Gary Raymond reviews a majestic exhibition of the life’s work of David Nash, Sculpture Through the Seasons, at the National Museum of Wales in Cardiff.
Billed as the largest and most ambitious exhibition of the work of David Nash in Wales to date, there is indeed no denying the scope and reverence afforded Nash in the white spaces of the National Museum of Wales in Cardiff. It is difficult to remember a single artist who has filled so many rooms with such ease, displaying an impressive range of ideas and skills all tightly bound together in a dedication to materials and theme. Sculpture Through the Seasons is a journey, both through the career of the artist, but also through the processes of the craft. Almost every inch of it is arresting, and it must add up to a considerable number of inches, taking in five rooms, as well as the vast natural spaces made available through the porthole of Nash’s work. This is exhibition as conduit not just to the mind and ideas of an exceptional thinker, but to a world much wider than that, the natural world that Nash wants us to see, the world Nash wants us to understand in the way that he understands it. In fact, much of the tensions in Sculpture Through the Seasons comes from the preconceptions of nature that the viewer brings to the twisted fabrics and hewn trees, and the inner world of Nash the lay-naturalist. At times we almost feel we are intruding on a sacred relationship between artist and flora.
Over forty years or so, Nash has worked almost entirely with wood, or at least near it. The monolithic “Cork Spire” (2012) fills the introductory space; it is crammed in, almost too much for the eye to embrace, the viewer can’t stand far enough away to truly appreciate its grandeur, but also here we are too close to Nash’s mind, like John Cusack is when he crouches through the corridors of John Malkovic’s mind in Charlie Kaufman’s movie. We are supposed to believe this is all about nature, about roots, about some kind of pure experience, but Nash, by allowing it to be all subsumed by the antiseptic space of the National Museum asks us just how much of a white room do we need to be in to realise we are losing our grip on the natural world. “Cork Spire” begs to be touched, but that is prevented by the rules of engagement. This is all a charade, not nature at all. This is Nash’s world.
Has Nash been heading for this exhibition all his life? It is a profound coming together of the beginning of the end for the natural world as we are currently experiencing it as a species, and the lifelong endeavours of an artist perfectly in tune with the grass beneath his feet. John Berger wrote that to understand Jackson Pollock one had to imagine a man stepping out of a white cell in which he had lived since birth, only being able to experience the growth of his own body, and being handed a fist of sticks and bright paints. In an exhibition like this, the urbane audience must ask whether the monstrous figures Nash has made from trunks and branches have been introduced to the gallery or whether the gallery has grown up around the wood.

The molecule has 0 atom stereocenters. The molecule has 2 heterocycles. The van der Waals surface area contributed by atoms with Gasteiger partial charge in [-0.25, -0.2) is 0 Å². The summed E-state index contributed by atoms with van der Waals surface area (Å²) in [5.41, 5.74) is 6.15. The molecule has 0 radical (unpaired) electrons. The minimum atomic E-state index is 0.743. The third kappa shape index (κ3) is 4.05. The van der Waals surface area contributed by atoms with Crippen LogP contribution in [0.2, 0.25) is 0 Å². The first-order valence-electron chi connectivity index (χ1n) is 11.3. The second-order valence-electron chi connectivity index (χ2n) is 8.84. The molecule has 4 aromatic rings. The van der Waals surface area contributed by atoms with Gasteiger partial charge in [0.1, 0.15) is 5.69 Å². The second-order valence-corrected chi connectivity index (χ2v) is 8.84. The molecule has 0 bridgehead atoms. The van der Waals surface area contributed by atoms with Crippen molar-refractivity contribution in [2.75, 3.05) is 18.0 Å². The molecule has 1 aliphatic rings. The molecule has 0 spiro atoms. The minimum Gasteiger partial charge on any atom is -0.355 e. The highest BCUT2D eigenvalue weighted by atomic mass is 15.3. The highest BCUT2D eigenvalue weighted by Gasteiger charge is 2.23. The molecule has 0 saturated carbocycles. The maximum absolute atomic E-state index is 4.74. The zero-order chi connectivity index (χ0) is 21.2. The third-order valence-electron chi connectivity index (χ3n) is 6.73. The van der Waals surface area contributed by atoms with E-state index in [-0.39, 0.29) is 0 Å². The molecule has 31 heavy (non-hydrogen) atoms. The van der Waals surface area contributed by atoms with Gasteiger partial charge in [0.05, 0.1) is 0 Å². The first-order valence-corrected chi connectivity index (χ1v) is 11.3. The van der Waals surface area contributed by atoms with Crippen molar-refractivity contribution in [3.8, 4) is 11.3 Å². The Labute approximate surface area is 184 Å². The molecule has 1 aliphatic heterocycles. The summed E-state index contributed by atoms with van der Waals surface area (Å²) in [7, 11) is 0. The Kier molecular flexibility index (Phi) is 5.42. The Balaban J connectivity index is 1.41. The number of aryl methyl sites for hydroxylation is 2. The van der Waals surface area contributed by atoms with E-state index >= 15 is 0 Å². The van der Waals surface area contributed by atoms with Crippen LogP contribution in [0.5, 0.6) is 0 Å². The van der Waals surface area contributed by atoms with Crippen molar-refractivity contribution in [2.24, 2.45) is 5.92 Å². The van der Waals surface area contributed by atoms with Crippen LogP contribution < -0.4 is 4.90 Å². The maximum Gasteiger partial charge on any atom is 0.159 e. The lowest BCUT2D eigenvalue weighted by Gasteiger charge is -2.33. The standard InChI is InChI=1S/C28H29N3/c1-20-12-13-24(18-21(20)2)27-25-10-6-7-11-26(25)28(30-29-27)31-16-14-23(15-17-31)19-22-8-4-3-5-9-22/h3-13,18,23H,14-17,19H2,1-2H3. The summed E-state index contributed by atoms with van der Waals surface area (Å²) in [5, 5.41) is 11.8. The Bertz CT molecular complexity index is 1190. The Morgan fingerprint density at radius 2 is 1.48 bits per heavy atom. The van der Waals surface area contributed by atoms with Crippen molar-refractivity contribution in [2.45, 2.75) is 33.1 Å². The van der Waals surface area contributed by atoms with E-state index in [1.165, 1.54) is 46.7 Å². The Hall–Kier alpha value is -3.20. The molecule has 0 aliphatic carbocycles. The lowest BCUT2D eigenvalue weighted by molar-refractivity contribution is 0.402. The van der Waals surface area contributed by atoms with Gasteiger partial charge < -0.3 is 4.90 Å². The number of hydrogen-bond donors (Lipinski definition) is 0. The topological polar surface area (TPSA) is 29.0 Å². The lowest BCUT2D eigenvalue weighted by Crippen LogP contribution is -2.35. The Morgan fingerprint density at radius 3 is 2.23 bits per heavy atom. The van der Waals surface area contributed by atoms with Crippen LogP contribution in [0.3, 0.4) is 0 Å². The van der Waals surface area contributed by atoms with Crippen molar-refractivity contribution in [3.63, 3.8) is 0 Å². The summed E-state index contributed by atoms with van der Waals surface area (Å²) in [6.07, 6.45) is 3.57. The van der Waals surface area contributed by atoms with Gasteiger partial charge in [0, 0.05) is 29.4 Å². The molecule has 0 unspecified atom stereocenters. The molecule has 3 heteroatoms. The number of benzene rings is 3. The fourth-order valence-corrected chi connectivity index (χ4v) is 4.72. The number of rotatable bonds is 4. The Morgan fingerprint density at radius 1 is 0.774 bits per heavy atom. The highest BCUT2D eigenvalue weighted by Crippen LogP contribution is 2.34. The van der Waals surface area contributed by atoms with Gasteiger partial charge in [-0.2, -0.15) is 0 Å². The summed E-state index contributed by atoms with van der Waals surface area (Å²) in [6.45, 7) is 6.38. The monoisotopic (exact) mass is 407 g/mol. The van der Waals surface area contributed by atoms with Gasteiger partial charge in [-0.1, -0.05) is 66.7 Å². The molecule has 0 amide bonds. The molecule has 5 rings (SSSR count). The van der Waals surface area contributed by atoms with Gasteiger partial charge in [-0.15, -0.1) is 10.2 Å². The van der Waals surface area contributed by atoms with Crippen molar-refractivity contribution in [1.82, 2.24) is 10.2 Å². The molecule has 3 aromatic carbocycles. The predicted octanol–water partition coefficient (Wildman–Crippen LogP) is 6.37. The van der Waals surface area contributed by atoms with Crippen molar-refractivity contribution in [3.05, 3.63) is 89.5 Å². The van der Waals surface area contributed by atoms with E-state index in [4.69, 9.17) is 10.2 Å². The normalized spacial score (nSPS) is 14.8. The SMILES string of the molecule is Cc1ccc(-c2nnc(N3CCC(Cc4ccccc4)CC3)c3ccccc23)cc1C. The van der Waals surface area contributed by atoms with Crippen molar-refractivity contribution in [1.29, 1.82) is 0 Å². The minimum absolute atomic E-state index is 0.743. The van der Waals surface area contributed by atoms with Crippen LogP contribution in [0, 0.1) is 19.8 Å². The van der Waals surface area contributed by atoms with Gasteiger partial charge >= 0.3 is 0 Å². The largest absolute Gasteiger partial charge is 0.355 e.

In the same collection of essays from 1960, Berger also writes about Henry Moore, of whom many of Nash’s more animated sculptures recalls. Berger says that in our attempts to understand the abstractness of Moore’s most challenging shapes we end up offering hyper-deifying adjectives, such as Dignity, Strength, and Power. It would be very easy to do the same with Nash. In the final room of the exhibition, much of the work skips between Olympian and nightmarish, some of it as close to a Ray Harryhausen model as it is to Moore. But if Moore brings out the religiosity of our most strenuous reaching, Nash continues to bring us down to earth with a bump. He is continually inviting us – and not without delicacy for a man carving from wood – to impose narratives on objects that have no right to a story.
A video installation, as the best example, does much the same job as an adventure short, anthropomorphising an inert piece of wood via its propulsion through the landscape by a rolling river. Twenty minutes on repeat, “Wooden Boulder” (1978-2016) is the story of just that, a wooden boulder, that for thirty five years Nash followed with a camera down the River Dwyryd (intermittently, it should be said). We see the adventures of this hunking great sphere through the ages, we age with it, the landscape around it, of course, goes through the seasons – there is nothing new under the sun, after all – the quality of the picture changes, from black and white to colour, from film to digital to HD. After a while the scars on the wood begin to resemble a human face. We root for the thing (no pun intended). We are sad when it goes missing, and elated when it turns up again months later further down the river. “Wooden Boulder” is sentimental, and it is epic, two forms of storytelling older than the written word. In 2016 it disappeared. We all await the next chapter, whenever, if ever, that is written. The effect this work has on the viewer is not subtle, and placing it at the front of the exhibition is a fine way of buttressing the monolithic “Cork Spire” in the first room. Nash is not subtle. Nature is not subtle.
Nash’s work removes us from the white rooms as we unroll story upon story for his peculiar creations. By presenting such an array of phantasmagorical sculptures, Nash draws from us the most basic of human needs after feeding and copulating – storytelling. For that alone it is not only a simultaneously comforting and unnerving experience, but Sculpture Through the Seasons is a powerfully intimate show. It is the most purely human exhibition this country is likely to see in some time.